Arts Interview: Dr Arthur Broomfield

John Rainsford


John Rainsford

Dr Arthur Bloomfield
My parents were farmers and I spent most of my early years living in Co. Laois.

My parents were farmers and I spent most of my early years living in Co. Laois.

I attended Maryborough National School, Portlaoise Vocational School; and NUI Maynooth for my B.A. However, I have, also, deep links with Limerick through Mary Immaculate College (MIC), where I was awarded my MA and Ph. D, in English literature, in 2008. My essays on Samuel Beckett have been published in Passages, a publication of Cambridge Scholars’ Press, edited by academics from MIC, and those in Revival, a Limerick based literary publication. I, also, have had poems published in The Stony Thursday Book literary publication.

Wanting to write, is not the same thing as saying that I wanted to be a writer.

The impulse comes from somewhere within. Indeed, I get depressed when I am not writing regularly. Someone once said that a ‘bad’ born writer is more interesting than a made ‘good’ one. I first began writing through a group formed in Portlaoise in 1985. It was a great experience, seminal really. The level of criticism was intense, to say the least, which I think is how it should be in such groups. Most of us were published in such literary journals as Cyphers, Poetry Ireland, Salmon, and The Honest Ulsterman. We, also, contributed to a poetry collection edited by Michael Hartnett for the Dundalk Urban District Council (UDC) Committee and the Dundalk Democrat Poetry Anthology to commemorate the poet Patrick Kavanagh’s birth, in 1987.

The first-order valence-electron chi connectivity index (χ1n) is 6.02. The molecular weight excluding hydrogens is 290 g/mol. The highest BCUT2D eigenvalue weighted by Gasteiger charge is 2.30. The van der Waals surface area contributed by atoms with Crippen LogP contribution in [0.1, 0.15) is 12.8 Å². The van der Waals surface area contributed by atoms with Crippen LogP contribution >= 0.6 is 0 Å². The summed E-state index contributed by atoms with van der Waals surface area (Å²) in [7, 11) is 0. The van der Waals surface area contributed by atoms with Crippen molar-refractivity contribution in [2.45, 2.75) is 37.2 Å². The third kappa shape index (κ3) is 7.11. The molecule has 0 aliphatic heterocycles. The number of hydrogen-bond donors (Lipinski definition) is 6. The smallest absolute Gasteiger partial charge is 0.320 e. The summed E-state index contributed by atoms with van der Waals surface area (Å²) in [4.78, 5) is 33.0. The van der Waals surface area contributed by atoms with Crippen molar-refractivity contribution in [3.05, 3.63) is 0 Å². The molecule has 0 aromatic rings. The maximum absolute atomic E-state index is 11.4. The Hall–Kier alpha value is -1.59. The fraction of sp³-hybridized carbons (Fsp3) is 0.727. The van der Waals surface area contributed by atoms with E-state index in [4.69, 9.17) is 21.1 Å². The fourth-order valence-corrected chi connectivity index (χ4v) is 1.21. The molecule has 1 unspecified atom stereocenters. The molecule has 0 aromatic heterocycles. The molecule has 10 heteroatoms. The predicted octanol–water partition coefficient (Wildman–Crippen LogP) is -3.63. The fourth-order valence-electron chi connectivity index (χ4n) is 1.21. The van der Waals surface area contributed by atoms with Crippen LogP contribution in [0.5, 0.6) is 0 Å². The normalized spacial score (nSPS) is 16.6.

My first publication was a chapbook, entitled, The Poetry Reading at Semple Stadium (Lapwing) published in 2011.

Currently, I am working towards a first full collection, maybe next year. My novel When the Dust Settles (International University Press) was published in 1993. I, also, edit an online poetry journal called Outburst and teach English and History in adult education at Laois/Offaly Education and Training Board (ETB). My latest book is entitled; The Empty Too: Language and Philosophy in the Works of Samuel Beckett. It is published by Cambridge Scholars’ Press and is available online from them. The work is a critical study of some of Beckett’s major works, primarily Waiting for Godot, How It Is, Worstward Ho and Film. It is the product of four or five years close analysis of Beckett’s works during which time I published a number of academic essays and conference papers.

Beckett is a believer in the truth of the life to come (as Hamm acknowledges in Endgame), that truth being pure language.